Andrew Holmes distributes Easter baskets to Englewood kids despite recent CTA bus accident

CHICAGO (WLS) -- The community activist who is well known for helping shooting victims in Chicago isn't letting a crash stop him from helping others.

Andrew Holmes ended up in the hospital after a CTA bus driver crashed into his car Wednesday.

This happened while Holmes was delivering supplies for Sunday's Easter basket giveaway in the Englewood neighborhood.

Despite the crash, Holmes was out helping others on this Easter Sunday.

"When you see a child pick up their own basket and they're happy and they're smiling," Holmes described.

Just days ago, Holmes was badly injured in a vehicle accident, but despite the physical pain, he felt only joy doing what he loves - helping others.

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Andrew Holmes' foundation partnered with Orland Park native and NFL player, Michael Schofield, and his foundation to distribute more than 2,000 free Easter baskets to children in Englewood.

"It seems like the littlest kid picks the biggest basket," Scholfield said. "The basket is just dragging on the floor, but I love it, you know, it's the excitement in their faces that makes it worth it.

"We need something for the children, you know, to look forward to and this was real beautiful for them," said Englewood resident Larketta Trimble. "I know they will remember this for a long time."

Each basket brought smiles to hundreds of families and a fulfilled sense of purpose for the event's organizer, who went to great lengths and literal pains for all this joy.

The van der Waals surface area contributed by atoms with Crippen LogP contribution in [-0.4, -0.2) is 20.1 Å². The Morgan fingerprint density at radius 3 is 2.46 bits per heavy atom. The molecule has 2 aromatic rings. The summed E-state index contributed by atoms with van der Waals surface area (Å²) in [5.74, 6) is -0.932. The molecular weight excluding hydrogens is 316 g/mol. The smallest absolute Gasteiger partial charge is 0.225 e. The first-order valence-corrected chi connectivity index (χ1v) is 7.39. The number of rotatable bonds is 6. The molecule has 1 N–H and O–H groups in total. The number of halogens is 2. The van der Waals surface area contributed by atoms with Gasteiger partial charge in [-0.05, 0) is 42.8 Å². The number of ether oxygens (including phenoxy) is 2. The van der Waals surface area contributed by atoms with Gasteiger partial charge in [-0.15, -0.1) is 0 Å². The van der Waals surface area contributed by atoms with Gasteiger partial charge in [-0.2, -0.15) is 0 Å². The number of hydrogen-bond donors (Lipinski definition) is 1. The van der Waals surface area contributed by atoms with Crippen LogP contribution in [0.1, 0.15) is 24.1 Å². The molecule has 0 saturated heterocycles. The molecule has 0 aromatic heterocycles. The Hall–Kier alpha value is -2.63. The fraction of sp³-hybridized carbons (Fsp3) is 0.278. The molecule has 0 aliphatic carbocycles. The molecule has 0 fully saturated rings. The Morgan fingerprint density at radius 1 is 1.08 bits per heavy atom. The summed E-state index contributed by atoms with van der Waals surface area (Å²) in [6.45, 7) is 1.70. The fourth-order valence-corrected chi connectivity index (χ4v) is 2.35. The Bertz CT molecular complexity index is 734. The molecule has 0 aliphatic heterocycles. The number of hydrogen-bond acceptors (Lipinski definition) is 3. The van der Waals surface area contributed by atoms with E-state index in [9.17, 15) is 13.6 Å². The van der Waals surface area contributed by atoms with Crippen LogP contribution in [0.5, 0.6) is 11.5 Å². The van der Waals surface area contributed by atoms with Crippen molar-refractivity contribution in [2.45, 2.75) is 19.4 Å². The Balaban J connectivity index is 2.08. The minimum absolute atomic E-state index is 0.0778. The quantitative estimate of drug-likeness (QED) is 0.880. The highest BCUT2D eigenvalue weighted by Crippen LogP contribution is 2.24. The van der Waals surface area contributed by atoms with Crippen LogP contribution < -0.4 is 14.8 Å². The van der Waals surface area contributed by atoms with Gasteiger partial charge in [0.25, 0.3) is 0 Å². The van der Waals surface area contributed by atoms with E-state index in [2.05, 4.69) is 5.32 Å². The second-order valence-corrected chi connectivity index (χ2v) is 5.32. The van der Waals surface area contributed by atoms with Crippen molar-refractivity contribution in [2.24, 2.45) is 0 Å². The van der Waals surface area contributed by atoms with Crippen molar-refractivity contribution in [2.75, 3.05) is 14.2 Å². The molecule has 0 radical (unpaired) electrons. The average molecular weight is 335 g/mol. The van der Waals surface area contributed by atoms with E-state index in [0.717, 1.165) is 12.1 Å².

Holmes suffered multiple injuries Wednesday after a CTA bus driver hit Holmes while he was driving his van in Bronzeville, transporting thousands of dollars of donations for this Easter basket giveaway.

"Paramedics wanted me to go to the hospital but I just stood out there and waited on the tow truck to come. I didn't want these baskets to go nowhere," he recalled. "If somebody would have cleaned that truck out I would have been in more pain and these kids would have no baskets."

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Holmes' story caught the attention of community organizer Lisa Sweeney, who gathered more volunteers to help his efforts.

"It's an overwhelmingly fulfilling experience to have when you simply give with no reason, no purpose and no expectation," said Sweeney, with The Eastern Stars Divine Light Chapter 3. "And I think if we all did that we'd have a much gentler place to live in."

Holmes said he suffered multiple pinched nerves and will have to undergo extensive physical therapy but none of that mattered Sunday.

"Kids going through enough today with this gun violence, this coronavirus," Holmes said. "I can withstand the pain, even though I'm hurting now, but I'd rather see the kids smiling."
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